What you need to know

Zika has been making international headlines since early 2016, and anxiety surrounding the mosquito-borne virus continues to grow. To help keep you up-to-date, we've put together some general information about the Zika virus, as well as prevention tips and links to helpful resources.

While most cases of Zika in the US have been linked to people who traveled to countries where the virus was active, there is a possibility of locally acquired cases within the southeast, including the Carolinas. 

The Centers for Disease Control and Prevention advises pregnant women, and women who wish to become pregnant, to avoid all areas where the Zika virus is present, including:

  • Caribbean
  • Mexico
  • Central America
  • South America
  • Cape Verde
  • Pacific Islands
  • Singapore
  • Florida (Wynwood neighborhood and Miami Beach)

Symptoms

Many people with Zika virus won’t even know they have it. Common symptoms appear within two weeks of traveling to an area with Zika and can include:

  • Fever
  • Rash
  • Headache
  • Muscle aches
  • Joint pain
  • Red eyes

However, 80 percent of people do not display any symptoms. Zika normally doesn’t cause severe illness or death, but researchers are still learning about its long-term effects, including birth defects in children born to mothers who have the virus.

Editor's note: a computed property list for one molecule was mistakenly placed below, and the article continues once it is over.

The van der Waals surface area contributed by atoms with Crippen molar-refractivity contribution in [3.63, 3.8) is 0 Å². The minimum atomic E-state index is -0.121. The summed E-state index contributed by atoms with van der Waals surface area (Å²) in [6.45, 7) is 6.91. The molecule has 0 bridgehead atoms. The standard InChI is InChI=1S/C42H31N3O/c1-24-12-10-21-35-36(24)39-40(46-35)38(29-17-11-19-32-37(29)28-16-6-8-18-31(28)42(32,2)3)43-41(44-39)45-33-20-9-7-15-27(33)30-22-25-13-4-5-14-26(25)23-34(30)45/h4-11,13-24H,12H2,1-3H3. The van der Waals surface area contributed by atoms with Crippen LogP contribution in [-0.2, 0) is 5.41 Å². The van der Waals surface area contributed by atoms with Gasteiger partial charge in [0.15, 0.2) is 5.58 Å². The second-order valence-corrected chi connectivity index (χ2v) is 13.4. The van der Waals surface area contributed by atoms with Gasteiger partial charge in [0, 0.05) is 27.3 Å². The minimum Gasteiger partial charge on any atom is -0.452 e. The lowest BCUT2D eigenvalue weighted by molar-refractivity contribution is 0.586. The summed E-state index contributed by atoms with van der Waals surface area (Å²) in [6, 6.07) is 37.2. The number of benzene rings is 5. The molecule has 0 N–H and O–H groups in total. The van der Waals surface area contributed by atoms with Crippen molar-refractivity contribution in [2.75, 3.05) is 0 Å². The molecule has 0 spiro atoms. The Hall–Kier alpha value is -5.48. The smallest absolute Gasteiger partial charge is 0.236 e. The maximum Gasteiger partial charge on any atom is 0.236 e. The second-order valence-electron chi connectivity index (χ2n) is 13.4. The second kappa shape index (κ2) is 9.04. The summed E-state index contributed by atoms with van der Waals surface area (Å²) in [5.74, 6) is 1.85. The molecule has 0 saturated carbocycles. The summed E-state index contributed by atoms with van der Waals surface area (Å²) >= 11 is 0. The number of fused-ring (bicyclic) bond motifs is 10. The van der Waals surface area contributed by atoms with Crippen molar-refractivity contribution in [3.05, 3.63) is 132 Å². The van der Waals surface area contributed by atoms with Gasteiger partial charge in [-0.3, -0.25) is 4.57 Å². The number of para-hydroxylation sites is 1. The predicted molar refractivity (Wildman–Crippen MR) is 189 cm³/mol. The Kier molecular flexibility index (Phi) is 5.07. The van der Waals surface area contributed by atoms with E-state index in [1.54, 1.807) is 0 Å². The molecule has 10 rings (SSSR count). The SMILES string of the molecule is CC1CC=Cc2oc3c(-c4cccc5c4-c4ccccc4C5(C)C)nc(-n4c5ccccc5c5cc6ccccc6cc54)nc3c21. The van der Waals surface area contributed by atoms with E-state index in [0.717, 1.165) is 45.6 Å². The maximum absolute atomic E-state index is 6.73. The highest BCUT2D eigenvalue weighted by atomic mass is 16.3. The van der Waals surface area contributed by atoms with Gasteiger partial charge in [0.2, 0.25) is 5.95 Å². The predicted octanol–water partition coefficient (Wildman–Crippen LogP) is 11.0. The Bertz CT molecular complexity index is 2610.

Prevention

Because there isn’t a vaccine or drug to prevent or treat Zika virus, it’s best to avoid mosquito bites altogether if you are traveling to at-risk countries. If you must travel, take the following precautions:

  • Use mosquito repellent with DEET, picardin or 2-undecanone
  • Reapply mosquito repellent every 8 hours
  • If using sunscreen, apply that first, then mosquito repellent
  • Avoid stagnant water (large puddles, pools, bird baths, flower pots) and trash containers where mosquitos breed
  • Sleep under a mosquito net if you are outside or in a room with open windows
  • Choose lodging with air conditioning or screens on windows and doors
  • Wear long-sleeved shirts and pants since mosquitoes can bite through thin clothing

Because Zika also can be passed on through sex with someone with the virus, always use protection during sexual activity. Pregnant women should avoid sexual contact or use protection for the duration of the pregnancy if their partner traveled to a country with Zika virus.

For more information:

The following information is available for those who want to learn more about Zika virus:

Carolinas Poison Center, which is administered by Carolinas HealthCare System, has set up a public health helpline for North Carolina residents with specific questions or concerns about Zika at 1-844-440-6532.

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